Chapter

“Thou Shall Not Freeze-Frame,” or, How Not to Misunderstand the Science and Religion Debate

Bruno Latour

in Science, Religion, and the Human Experience

Published in print May 2005 | ISBN: 9780195175325
Published online February 2006 | e-ISBN: 9780199784707 | DOI: http://dx.doi.org/10.1093/0195175328.003.0003
 							“Thou Shall Not Freeze-Frame,” or, How Not to Misunderstand the Science and Religion Debate

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This essay aims to subvert typical assumptions about science and religion as a necessary preface to rethinking their relationship. Latour likens religion to love as a performative (vs. merely referential) manner of speech that brings immediacy, not the distant God as is generally assumed. He similarly flips science on the head of general assumptions, arguing that it is concerned not with the immediate stuff of life, but with largely invisible worlds (the supposed domain of religion). He then addresses representation in science and religion, suggesting how science is not the simplistic matter of corresponding words to world, but an unending process of cascading chains of transformation by which matter becomes form. Latour also critiques the traditional notion of religious images as pointing toward the invisible and not being sacred in themselves. Rather, he argues that religious images work to distort and confuse general notions of direct apprehension of the distant and invisible, thus placing re-emphasis on the immediate, a (literal) re-presentation. In both cases, Latour argues for a dynamic notion of truth, cautioning against “freeze-framing” truth as a static world of scientific reference or a static incarnation of the sacred in historical time.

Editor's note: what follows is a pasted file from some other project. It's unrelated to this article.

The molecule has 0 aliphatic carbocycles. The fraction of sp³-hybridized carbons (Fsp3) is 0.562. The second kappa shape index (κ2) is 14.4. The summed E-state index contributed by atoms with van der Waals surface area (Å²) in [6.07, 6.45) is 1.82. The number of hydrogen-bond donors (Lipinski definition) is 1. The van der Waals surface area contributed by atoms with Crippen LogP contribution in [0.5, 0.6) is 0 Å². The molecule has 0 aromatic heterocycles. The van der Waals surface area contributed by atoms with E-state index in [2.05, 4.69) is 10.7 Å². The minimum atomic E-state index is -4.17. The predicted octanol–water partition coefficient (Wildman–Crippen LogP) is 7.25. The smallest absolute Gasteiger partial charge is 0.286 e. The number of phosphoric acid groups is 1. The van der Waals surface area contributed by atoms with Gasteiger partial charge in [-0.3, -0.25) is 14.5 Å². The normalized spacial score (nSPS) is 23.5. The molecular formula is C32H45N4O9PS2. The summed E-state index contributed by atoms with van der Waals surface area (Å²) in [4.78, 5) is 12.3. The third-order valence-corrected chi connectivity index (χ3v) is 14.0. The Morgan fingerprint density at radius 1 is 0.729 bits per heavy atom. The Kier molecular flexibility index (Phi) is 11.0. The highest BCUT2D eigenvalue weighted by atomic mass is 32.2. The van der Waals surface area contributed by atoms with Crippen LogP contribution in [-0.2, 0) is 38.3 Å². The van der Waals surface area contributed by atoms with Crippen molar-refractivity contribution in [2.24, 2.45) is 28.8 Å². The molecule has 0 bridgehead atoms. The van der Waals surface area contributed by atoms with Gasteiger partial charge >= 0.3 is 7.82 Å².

Keywords: freeze-framing; immediacy; religion; representation; science; truth

Chapter.  10411 words.  Illustrated.

Subjects: Religious Studies

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